Grief is often compared to seasons. Generally, when grief is brought up- it is usually shown as winter. However, the transitioning of seasons to someone who has experienced a death loss can be even more startling. The end of spring going into the beginning of summer is well known as a time of celebration and happiness.
Warm weather, planning graduations, vacations, and even the vibrant colors can seem shocking to someone who is grieving.
Grief is a challenging emotion to deal with on the easiest of days. When you are sad, tired, angry, depressed, or anxious while everyone else around you is happy, excited, and making plans, it makes it feel as if you are the only person on earth.
The critical thing to remember- is that weather and the people surrounding you are not the benchmarks of your own emotions. Grief is normal, and natural and can easily be experienced no matter what the season. Sadness does not have a season and to a grieving person, the amount of sunlight outside can actually make things worse- because it feels like they are “supposed” to be happy.
This year, stay-at-home orders are ending all around the country at this time. As everyone is excitedly making plans to meet up after being forced to stay inside, to a person who is not quite ready to make the step into social situations- it can make them feel even more isolated. There is nothing unnatural about needing more time. The pandemic situation has tossed “normal” right out the window and has forced everyone into behavior that they may be unfamiliar with.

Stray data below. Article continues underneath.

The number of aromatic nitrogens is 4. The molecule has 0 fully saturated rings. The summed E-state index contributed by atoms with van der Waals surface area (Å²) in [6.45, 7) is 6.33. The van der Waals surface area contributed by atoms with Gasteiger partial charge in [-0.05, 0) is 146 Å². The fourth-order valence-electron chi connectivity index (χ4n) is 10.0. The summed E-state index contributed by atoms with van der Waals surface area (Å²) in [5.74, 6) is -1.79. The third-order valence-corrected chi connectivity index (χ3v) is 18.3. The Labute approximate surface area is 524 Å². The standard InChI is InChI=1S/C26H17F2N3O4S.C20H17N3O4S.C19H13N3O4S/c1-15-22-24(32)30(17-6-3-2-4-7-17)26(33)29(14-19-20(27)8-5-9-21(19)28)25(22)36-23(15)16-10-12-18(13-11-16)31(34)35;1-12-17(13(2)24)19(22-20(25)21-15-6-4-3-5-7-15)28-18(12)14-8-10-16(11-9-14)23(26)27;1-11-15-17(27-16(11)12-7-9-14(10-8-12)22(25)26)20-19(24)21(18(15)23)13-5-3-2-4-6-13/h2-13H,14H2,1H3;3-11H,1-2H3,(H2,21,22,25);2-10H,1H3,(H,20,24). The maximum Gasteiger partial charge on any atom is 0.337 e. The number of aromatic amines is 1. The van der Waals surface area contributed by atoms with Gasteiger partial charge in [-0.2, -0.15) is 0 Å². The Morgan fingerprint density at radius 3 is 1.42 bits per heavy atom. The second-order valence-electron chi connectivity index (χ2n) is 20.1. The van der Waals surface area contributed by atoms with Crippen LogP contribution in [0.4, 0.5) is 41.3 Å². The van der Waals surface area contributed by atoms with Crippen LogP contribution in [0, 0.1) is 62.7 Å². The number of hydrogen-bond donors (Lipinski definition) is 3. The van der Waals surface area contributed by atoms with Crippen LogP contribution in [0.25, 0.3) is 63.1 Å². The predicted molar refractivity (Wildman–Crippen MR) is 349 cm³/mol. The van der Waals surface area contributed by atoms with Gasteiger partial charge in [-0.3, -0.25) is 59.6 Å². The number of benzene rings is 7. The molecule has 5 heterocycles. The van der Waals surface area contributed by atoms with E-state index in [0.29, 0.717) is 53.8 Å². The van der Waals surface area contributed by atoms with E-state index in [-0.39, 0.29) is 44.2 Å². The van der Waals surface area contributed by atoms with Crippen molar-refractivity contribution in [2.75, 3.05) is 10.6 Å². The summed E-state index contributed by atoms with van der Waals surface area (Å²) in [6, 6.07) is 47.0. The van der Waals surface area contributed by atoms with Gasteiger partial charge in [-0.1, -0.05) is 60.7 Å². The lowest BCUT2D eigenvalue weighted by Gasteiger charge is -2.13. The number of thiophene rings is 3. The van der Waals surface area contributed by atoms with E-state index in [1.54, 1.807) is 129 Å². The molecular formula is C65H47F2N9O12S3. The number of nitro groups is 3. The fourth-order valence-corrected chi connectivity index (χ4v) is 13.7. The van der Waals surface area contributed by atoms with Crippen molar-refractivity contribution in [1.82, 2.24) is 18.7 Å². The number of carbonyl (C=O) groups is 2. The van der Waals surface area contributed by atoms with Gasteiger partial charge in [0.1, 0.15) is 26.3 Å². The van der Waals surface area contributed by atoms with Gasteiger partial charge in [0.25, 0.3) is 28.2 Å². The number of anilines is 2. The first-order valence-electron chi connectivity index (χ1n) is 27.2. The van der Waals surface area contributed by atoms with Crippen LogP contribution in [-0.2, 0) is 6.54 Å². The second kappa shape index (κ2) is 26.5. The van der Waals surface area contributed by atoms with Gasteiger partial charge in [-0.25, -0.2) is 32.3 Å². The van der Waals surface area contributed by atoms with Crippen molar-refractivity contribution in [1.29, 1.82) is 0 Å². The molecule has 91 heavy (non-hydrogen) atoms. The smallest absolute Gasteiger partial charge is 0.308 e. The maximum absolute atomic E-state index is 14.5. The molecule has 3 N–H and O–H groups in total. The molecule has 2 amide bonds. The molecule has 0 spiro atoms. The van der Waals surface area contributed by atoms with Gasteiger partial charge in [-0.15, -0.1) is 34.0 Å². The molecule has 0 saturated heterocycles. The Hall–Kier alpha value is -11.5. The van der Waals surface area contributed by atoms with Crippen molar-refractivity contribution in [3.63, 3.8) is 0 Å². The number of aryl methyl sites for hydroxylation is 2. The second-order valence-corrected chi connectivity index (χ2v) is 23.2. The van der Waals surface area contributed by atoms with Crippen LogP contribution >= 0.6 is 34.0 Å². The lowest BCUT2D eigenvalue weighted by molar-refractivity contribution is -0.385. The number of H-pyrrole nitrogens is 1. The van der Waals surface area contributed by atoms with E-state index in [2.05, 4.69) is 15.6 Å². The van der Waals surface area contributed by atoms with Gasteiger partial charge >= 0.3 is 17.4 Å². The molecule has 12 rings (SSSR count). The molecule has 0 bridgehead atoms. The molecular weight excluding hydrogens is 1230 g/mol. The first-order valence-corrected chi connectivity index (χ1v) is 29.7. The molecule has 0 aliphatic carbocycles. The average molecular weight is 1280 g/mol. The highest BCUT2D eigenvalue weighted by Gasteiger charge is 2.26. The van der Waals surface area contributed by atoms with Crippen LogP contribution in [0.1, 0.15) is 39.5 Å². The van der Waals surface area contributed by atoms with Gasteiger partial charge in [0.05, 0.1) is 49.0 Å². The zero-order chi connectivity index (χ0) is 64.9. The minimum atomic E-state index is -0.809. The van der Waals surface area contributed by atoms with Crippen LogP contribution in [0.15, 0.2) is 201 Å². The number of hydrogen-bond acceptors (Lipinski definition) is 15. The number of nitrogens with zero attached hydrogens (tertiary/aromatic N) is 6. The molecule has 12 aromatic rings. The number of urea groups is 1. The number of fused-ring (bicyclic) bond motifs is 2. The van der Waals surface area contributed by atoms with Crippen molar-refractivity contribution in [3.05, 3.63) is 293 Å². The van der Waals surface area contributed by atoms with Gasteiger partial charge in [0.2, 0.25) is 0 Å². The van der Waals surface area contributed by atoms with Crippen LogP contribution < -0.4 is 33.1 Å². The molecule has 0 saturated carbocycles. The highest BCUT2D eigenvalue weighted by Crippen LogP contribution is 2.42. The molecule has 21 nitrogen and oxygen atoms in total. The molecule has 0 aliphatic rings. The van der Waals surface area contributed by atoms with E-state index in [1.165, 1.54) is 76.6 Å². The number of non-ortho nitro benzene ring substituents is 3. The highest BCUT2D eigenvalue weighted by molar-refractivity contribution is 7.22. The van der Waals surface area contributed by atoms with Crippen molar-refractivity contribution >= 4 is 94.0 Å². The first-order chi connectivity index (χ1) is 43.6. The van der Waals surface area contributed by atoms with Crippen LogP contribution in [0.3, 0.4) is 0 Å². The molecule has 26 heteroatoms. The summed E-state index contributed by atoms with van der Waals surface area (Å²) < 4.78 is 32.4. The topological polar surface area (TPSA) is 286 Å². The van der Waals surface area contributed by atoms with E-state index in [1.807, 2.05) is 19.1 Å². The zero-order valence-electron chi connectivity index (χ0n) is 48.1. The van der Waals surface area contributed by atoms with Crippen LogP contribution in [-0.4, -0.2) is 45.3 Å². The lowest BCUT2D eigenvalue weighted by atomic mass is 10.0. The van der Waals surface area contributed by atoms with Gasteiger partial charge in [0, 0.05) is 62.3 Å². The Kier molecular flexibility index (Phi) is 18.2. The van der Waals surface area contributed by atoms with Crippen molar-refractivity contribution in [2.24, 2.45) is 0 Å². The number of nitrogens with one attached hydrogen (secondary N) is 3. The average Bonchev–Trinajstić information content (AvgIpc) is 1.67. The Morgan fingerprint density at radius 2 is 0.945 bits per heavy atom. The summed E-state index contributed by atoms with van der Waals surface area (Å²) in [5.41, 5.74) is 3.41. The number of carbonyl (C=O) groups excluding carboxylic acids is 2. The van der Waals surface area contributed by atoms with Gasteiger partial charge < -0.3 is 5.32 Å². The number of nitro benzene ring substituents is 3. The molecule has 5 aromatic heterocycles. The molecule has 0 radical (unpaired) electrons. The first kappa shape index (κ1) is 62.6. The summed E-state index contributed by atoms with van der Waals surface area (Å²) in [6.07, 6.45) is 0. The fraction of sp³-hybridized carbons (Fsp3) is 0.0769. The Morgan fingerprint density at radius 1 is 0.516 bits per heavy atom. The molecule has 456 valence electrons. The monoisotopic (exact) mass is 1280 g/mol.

This shift, which has been eagerly anticipated by many, might be surprisingly shocking to someone who is experiencing a death loss. While in forced isolation, it was common for people to feel down or tired. With the country opening back up, the grievers may feel left behind- because they might not be ready to make the transition just yet.
This year, grief is not only being felt by those experiencing a death loss. There is a strong sense of communal grief being felt while we watch our work, health-care, education, and economic systems destabilize all around us. These are all systems that we count on for a sense of normalcy while we lead our day to day lives. While many people will be able to bounce back- there are those that may need some extra help. There is absolutely no shame in needing extra help to see you through the transitioning of this pandemic, or the grief you are feeling from a death loss.
Help is out there for those needing a hand through this seasonal and stay-at-home transition. At Actively Moving Forward, we have several different resources that you can access through the privacy of your own home. The recently launched AMF app is available 24/7- it is a source of help right at your fingertips. Everything from virtual support groups, to online counseling, is available to anyone who needs it.